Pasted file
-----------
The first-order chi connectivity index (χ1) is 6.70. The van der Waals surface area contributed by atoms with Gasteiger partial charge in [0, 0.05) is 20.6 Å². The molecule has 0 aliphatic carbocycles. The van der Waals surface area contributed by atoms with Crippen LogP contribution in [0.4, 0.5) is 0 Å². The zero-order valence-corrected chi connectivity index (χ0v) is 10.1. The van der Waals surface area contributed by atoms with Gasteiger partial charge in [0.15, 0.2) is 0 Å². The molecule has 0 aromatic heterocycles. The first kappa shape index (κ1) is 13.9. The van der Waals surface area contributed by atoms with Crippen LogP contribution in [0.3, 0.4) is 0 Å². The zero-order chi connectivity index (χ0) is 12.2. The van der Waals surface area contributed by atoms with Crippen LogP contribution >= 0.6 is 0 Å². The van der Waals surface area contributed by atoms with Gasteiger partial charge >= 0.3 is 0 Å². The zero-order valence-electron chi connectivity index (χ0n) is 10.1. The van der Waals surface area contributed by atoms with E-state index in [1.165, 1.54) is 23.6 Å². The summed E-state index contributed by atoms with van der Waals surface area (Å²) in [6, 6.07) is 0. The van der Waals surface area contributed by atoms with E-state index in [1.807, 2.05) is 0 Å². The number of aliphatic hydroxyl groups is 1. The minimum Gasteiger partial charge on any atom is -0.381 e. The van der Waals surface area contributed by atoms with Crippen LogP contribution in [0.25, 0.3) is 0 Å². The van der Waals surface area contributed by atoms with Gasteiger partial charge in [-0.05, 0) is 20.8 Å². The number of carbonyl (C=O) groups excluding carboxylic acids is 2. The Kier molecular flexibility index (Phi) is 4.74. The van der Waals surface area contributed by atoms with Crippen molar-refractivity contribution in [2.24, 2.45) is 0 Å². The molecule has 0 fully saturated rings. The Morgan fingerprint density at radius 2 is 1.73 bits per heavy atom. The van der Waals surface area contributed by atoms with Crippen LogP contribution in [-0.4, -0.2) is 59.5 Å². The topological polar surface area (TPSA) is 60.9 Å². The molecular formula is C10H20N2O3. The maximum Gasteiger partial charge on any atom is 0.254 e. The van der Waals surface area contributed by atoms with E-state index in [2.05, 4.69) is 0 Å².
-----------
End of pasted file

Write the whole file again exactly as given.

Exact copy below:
The first-order chi connectivity index (χ1) is 6.70. The van der Waals surface area contributed by atoms with Gasteiger partial charge in [0, 0.05) is 20.6 Å². The molecule has 0 aliphatic carbocycles. The van der Waals surface area contributed by atoms with Crippen LogP contribution in [0.4, 0.5) is 0 Å². The zero-order valence-corrected chi connectivity index (χ0v) is 10.1. The van der Waals surface area contributed by atoms with Gasteiger partial charge in [0.15, 0.2) is 0 Å². The molecule has 0 aromatic heterocycles. The first kappa shape index (κ1) is 13.9. The van der Waals surface area contributed by atoms with Crippen LogP contribution in [0.3, 0.4) is 0 Å². The zero-order chi connectivity index (χ0) is 12.2. The van der Waals surface area contributed by atoms with Crippen LogP contribution >= 0.6 is 0 Å². The van der Waals surface area contributed by atoms with Gasteiger partial charge >= 0.3 is 0 Å². The zero-order valence-electron chi connectivity index (χ0n) is 10.1. The van der Waals surface area contributed by atoms with E-state index in [1.165, 1.54) is 23.6 Å². The summed E-state index contributed by atoms with van der Waals surface area (Å²) in [6, 6.07) is 0. The van der Waals surface area contributed by atoms with E-state index in [1.807, 2.05) is 0 Å². The number of aliphatic hydroxyl groups is 1. The minimum Gasteiger partial charge on any atom is -0.381 e. The van der Waals surface area contributed by atoms with Crippen LogP contribution in [0.25, 0.3) is 0 Å². The van der Waals surface area contributed by atoms with Gasteiger partial charge in [-0.05, 0) is 20.8 Å². The number of carbonyl (C=O) groups excluding carboxylic acids is 2. The Kier molecular flexibility index (Phi) is 4.74. The van der Waals surface area contributed by atoms with Crippen molar-refractivity contribution in [2.24, 2.45) is 0 Å². The molecule has 0 fully saturated rings. The Morgan fingerprint density at radius 2 is 1.73 bits per heavy atom. The van der Waals surface area contributed by atoms with Crippen LogP contribution in [-0.4, -0.2) is 59.5 Å². The topological polar surface area (TPSA) is 60.9 Å². The molecular formula is C10H20N2O3. The maximum Gasteiger partial charge on any atom is 0.254 e. The van der Waals surface area contributed by atoms with E-state index in [2.05, 4.69) is 0 Å².